Lockout Tagout - Energy Control

Lockout tagout refers to the energy control practice and procedure of safeguarding workers from the unexpected startup of machinery and equipment, by preventing the uncontrolled release of hazardous energy during service or maintenance. In the United States, lockout tagout is governed by OSHA Reg. 29 CFR 1910.147 and in Canada, it is governed by CSA Z460.

These standards, in part, designate that workers turn off and disconnect electrical equipment from its source of energy before performing service or maintenance work. Only an authorized employee can either lock or tag by means of an energy-isolating device (usually a physical lock) to prevent the release of hazardous energy when there is an unexpected startup. Also, the worker must take steps to verify that the energy has been effectively isolated . Employers are responsible for the implementation of these standards, through the development of lockout tagout programs and procedures. If the potential exists for the release of hazardous stored energy, the employer must ensure that workers take steps to prevent injury or death.

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There is a difference between lockout tagout devices.

Lockout Devices

Lockout devices are designed to keep energy-isolation devices in a safe or “off” position. They provide physical protection by preventing machines or equipment from becoming energized because they are positive restraints that no one can remove without a key or other unlocking mechanism, or through extraordinary means, such as bolt cutters.

Tagout Devices

Tagout devices are easier to remove and, by themselves, provide affected employees with less protection than do lockout tagout devices.

Uncontrolled energy is a hazard to operators and other employees in the area of the machinery, equipment or processes. Those who service and maintain machinery or equipment are especially vulnerable because it might become energized while being serviced.

During 1982–2021, NIOSH investigated 231 fatalities related to installation, maintenance, service or repair tasks on or near machines, equipment, processes or systems. According to OSHA, approximately 39 million workers are protected by its lockout tagout standard. (The 3 million workers who actually service equipment—i.e., craft workers, machine operators and laborers—face the greatest risk). OSHA estimates that compliance with the standard prevents about 122 fatalities, 28,400 lost workday injuries and 31,900 non-lost workday injuries each year.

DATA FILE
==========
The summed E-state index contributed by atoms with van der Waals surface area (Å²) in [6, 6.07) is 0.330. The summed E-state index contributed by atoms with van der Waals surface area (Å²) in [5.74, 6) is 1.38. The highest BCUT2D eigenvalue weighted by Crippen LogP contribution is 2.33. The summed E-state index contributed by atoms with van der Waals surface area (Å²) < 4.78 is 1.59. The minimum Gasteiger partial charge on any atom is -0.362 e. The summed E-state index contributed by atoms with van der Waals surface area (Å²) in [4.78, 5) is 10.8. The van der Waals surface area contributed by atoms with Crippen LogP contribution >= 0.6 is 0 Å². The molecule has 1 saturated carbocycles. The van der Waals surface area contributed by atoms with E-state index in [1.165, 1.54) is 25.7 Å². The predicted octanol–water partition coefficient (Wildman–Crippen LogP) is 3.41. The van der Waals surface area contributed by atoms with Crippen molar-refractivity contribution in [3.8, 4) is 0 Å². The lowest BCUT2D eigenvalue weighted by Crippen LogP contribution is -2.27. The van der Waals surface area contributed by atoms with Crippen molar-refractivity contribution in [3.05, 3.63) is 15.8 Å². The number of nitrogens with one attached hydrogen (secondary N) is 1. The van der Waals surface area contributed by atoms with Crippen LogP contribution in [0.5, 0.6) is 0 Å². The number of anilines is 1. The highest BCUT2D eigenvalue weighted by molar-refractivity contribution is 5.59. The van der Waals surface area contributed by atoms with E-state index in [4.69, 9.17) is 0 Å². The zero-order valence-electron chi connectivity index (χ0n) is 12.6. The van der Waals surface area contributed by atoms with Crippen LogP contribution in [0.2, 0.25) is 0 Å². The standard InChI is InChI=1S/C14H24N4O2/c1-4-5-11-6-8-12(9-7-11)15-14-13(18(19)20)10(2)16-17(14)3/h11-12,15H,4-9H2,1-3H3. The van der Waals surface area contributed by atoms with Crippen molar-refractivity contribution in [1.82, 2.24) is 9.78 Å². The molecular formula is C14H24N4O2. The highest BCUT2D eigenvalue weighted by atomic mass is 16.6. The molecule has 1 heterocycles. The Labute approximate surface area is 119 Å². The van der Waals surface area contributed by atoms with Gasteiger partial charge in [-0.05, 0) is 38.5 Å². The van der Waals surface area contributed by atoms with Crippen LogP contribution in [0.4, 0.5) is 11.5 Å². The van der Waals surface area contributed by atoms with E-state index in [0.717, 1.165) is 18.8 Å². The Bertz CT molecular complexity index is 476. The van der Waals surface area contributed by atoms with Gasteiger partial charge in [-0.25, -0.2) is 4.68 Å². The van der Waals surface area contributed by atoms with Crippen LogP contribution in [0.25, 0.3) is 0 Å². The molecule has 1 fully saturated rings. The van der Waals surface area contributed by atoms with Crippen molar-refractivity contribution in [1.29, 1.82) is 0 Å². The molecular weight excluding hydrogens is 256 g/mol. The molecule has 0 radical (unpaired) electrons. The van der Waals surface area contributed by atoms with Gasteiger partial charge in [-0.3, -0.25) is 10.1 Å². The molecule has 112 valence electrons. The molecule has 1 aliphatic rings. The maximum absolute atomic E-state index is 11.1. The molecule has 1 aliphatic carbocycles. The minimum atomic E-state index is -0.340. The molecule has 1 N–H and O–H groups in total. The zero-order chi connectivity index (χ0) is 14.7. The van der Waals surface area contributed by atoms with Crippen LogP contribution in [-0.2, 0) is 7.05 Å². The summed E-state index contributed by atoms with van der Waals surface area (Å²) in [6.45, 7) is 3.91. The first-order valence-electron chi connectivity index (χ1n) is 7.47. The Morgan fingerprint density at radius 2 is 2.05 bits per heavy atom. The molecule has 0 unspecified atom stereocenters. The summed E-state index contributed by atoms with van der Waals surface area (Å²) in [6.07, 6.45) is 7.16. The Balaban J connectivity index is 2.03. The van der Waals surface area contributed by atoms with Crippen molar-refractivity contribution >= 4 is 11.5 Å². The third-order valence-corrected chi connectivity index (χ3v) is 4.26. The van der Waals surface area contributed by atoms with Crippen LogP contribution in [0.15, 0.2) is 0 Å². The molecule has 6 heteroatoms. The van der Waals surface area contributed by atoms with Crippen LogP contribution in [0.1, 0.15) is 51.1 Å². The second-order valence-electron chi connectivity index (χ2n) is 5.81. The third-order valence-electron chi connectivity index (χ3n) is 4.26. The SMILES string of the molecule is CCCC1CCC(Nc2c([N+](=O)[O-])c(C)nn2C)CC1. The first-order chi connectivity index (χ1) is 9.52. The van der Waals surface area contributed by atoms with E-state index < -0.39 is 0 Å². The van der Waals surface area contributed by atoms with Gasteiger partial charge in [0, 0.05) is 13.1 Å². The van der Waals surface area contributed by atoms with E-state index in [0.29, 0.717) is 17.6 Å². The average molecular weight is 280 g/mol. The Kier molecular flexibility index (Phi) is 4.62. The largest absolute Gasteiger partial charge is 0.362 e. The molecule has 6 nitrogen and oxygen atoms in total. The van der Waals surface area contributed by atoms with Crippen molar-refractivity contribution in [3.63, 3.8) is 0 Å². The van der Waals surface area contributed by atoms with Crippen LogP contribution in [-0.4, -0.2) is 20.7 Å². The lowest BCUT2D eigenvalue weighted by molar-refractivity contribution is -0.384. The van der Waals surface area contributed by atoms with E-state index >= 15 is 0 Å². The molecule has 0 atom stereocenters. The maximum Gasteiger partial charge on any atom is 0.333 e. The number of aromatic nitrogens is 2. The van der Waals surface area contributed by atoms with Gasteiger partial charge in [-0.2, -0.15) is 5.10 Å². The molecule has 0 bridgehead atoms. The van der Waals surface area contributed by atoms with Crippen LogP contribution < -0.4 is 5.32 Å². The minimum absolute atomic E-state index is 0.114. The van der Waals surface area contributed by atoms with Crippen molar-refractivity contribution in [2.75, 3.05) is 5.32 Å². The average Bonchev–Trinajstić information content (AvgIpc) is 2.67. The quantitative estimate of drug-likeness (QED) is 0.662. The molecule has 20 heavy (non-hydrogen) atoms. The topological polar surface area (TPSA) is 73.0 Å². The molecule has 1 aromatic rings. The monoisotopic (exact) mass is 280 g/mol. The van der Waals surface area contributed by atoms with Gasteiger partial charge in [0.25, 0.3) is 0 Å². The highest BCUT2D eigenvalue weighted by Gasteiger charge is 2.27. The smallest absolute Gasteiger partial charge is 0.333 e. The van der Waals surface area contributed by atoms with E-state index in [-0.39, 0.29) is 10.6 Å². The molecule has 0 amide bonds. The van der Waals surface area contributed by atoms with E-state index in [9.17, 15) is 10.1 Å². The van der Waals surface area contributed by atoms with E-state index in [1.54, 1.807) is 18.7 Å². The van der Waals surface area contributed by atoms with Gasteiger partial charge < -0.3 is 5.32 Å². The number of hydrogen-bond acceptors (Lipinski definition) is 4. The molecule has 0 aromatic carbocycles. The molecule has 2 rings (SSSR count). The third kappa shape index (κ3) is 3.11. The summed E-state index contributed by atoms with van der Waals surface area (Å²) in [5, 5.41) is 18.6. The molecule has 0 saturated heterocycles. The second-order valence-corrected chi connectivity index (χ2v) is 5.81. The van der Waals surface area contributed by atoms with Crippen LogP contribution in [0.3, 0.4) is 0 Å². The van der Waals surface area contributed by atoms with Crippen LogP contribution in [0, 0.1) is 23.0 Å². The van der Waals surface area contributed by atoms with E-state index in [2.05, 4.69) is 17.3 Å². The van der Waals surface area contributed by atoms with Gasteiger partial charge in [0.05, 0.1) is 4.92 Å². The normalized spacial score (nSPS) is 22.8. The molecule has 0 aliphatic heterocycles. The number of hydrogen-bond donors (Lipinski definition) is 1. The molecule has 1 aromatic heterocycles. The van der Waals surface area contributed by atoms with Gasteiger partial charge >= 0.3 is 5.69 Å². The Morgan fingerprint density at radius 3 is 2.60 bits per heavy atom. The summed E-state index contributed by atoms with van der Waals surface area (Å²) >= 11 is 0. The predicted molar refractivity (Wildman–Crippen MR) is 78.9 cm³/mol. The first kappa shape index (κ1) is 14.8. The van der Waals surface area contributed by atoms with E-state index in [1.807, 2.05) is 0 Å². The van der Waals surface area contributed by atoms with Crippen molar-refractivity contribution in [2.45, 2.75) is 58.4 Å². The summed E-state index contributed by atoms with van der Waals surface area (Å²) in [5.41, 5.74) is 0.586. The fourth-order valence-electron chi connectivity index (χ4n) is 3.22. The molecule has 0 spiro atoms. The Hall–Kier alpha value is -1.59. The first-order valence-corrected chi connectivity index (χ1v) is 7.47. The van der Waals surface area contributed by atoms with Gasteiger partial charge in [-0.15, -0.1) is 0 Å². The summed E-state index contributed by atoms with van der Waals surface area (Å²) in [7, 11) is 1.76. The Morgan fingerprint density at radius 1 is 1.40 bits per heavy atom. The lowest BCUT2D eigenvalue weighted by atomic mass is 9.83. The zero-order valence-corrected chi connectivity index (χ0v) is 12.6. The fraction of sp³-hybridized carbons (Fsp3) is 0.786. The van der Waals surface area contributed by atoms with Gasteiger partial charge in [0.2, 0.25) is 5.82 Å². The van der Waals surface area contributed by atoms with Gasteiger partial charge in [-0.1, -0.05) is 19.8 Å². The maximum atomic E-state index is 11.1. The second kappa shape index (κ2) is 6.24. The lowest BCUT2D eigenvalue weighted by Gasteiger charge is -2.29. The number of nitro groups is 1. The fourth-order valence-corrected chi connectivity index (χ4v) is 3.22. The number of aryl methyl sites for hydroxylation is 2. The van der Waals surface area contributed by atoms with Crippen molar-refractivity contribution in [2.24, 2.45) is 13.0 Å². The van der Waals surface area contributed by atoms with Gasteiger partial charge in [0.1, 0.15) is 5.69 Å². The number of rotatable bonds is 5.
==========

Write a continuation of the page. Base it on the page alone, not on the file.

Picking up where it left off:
OSHA estimates that adherence to the requirements of this standard can eliminate nearly 2 percent of all workplace deaths in establishments affected by this rule and can have a significant impact on worker safety and health in the United States.

Forms of Hazardous Energy
Workers may be exposed to hazardous energy in several forms and combinations during installation, maintenance, service or repair work. A comprehensive hazardous energy control program should address all forms of hazardous energy:

  • Kinetic (mechanical) energy in the moving parts of mechanical systems;
  • Potential energy stored in pressure vessels, gas tanks, hydraulic or pneumatic systems, and springs (potential energy can be released as hazardous kinetic energy);
  • Electrical energy from generated electrical power, static sources or electrical storage devices (such as batteries or capacitors); and
  • Thermal energy (high or low temperature) resulting from mechanical work, radiation, chemical reaction or electrical resistance.


Servicing and/or Maintenance Operations
If a servicing activity—such as lubricating, cleaning or unjamming the production equipment—takes place during production, the employee performing the servicing may be subjected to hazards that are not encountered as part of the production operation itself. Workers engaged in these operations are covered by lockout tagout when any of the following
conditions occur:

  • The employee must either remove or bypass machine guards or other safety devices, resulting in exposure to hazards
  • at the point of operation;
  • The employee is required to place any part of his or her body in contact with the point of operation of the operational machine or piece of equipment; or
  • The employee is required to place any part of his or her body into a danger zone associated with a machine operating cycle.

OSHA also recognizes that some servicing operations must be performed with the power on. Making many types of fine adjustments, such as centering the belt on conveyors, is one example. Certain aspects of troubleshooting, such as identifying the source of the problem as well as checking to ensure that it has been corrected, is another. OSHA requires the employer to provide effective protection when employees perform such operations. Although, in these cases, a poweron condition is essential either to accomplish the particular type of servicing or to verify that it was performed properly, lockout tagout procedures are required when other service or maintenance occurs and power is not required.

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